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Can Pre-Op Ultrafast MRI Predict Upgrade of DCIS Lesions to Invasive Breast Cancer?


In a new study that may have implications for breast cancer surgery, researchers found that shorter time to enhancement (TTE) on preoperative ultrafast magnetic resonance imaging (MRI) was significantly associated with escalation of ductal carcinoma in situ (DCIS) to invasive breast cancer.

Employing ultrafast magnetic resonance imaging (UF-MRI) prior to surgery for biopsy-proven ductal carcinoma in-situ (DCIS), researchers found that 38 percent of DCIS lesions were upgraded to invasive cancer, according to a newly published study in the American Journal of Roentgenology.

For the study, researchers reviewed data from 68 women (median age of 52) who had biopsy-proven DCIS, preoperative UF-MRI, and preoperative dynamic contrast-enhanced MRI (DCE-MRI).

The study authors found that shorter time to enhancement at a threshold of 11 seconds on preoperative UF-MRI had a 76 percent sensitivity rate for upgrade of DCIS lesions to invasive breast cancer.

“The potential for TTE to predict upgrade of DCIS to invasive cancer is compelling because TTE is clinically available and routinely calculated in clinical practice,” wrote lead study author Rachel Miceli, M.D., who is affiliated with the Department of Radiology at New York University Langone Health, and colleagues. “If further studies with larger cohorts can show improved sensitivity and specificity, this metric may provide a tool for clinicians when counseling patients for surgical planning, specifically for consideration of (sentinel lymph node biopsy).”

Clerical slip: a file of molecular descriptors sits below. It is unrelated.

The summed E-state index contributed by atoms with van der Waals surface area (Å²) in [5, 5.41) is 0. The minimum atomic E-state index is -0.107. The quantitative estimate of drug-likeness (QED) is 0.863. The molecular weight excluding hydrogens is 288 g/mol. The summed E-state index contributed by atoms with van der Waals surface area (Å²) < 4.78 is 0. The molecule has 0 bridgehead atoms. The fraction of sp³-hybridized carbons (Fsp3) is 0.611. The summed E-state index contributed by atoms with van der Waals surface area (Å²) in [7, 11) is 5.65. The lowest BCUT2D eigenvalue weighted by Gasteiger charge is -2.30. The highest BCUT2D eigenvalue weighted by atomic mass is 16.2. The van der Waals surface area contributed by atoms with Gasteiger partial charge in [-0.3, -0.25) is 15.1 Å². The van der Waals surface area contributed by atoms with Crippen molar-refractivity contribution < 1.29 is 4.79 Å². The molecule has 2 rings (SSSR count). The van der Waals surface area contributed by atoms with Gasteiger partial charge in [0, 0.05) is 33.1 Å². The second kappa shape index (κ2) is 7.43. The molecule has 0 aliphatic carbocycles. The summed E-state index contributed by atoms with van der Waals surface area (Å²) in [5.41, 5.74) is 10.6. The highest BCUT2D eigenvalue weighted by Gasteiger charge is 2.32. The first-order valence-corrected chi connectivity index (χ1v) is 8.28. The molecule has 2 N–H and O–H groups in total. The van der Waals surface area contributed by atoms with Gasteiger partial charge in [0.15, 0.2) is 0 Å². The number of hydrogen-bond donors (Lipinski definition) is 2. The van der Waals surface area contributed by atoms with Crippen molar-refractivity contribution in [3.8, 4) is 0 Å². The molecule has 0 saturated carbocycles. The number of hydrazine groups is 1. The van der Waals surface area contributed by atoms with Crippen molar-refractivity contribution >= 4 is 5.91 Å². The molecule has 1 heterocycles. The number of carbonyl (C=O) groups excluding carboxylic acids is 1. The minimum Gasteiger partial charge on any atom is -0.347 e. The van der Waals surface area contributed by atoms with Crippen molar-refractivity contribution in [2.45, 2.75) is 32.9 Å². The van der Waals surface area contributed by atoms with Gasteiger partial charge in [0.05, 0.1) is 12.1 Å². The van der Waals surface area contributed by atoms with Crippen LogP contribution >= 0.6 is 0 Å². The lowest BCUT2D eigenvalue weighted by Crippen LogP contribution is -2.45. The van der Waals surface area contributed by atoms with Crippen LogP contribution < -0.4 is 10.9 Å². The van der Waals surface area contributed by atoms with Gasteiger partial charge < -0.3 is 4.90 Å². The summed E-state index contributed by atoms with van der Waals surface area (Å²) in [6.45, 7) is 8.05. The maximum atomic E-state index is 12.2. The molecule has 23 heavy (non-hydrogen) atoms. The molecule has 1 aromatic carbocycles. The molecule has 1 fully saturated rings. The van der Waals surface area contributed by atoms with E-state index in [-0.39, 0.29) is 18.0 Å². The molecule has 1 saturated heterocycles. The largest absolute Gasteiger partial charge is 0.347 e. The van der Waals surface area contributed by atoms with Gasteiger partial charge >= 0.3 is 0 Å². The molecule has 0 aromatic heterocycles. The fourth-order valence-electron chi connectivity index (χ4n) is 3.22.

(Editor’s note: For related content, see “New Meta-Analysis Says MRI is Best Supplemental Imaging for Dense Breasts” and “What a New Mammography Study Reveals About Surveillance Imaging in Women Treated for Ductal Carcinoma In Situ.”)

Miceli and colleagues also noted a significant association between lesion size on DCE-MRI and upgrade from DCIS to invasive breast cancer. Citing an 88 percent specificity rate and a 56 percent specificity rate, the researchers said 4.4 cm was the optimal threshold for lesion size on DCE-MRI.

The researchers noted that distribution of non-mass enhancement on DCE-MRI was associated with lesion upgrade but conceded this finding was not statistically significant. However, future research looking at the possible impact of features on UF-MRI and DCE-MRI could be worthwhile, according to the study authors.

“Knowing whether a combination of DCE-MRI and UF-MRI features is more predictive of upgrade … than a single factor alone would also be clinically useful,” suggested Miceli and colleagues.

In regard to study limitations, the researchers acknowledged the small sample size and the possibility that lesion enhancement and variables with ultrafast MRI may have been affected by titanium biopsy clip artifacts and post-biopsy changes. While noting previous research showing strong inter-reader agreement for the quantitative TTE evaluation, Miceli and colleagues conceded that individual radiologist assessment of aortic and lesion enhancement factors into TTE. The study authors also noted potential selection bias in the study with MRIs being obtained at the breast surgeon’s discretion.

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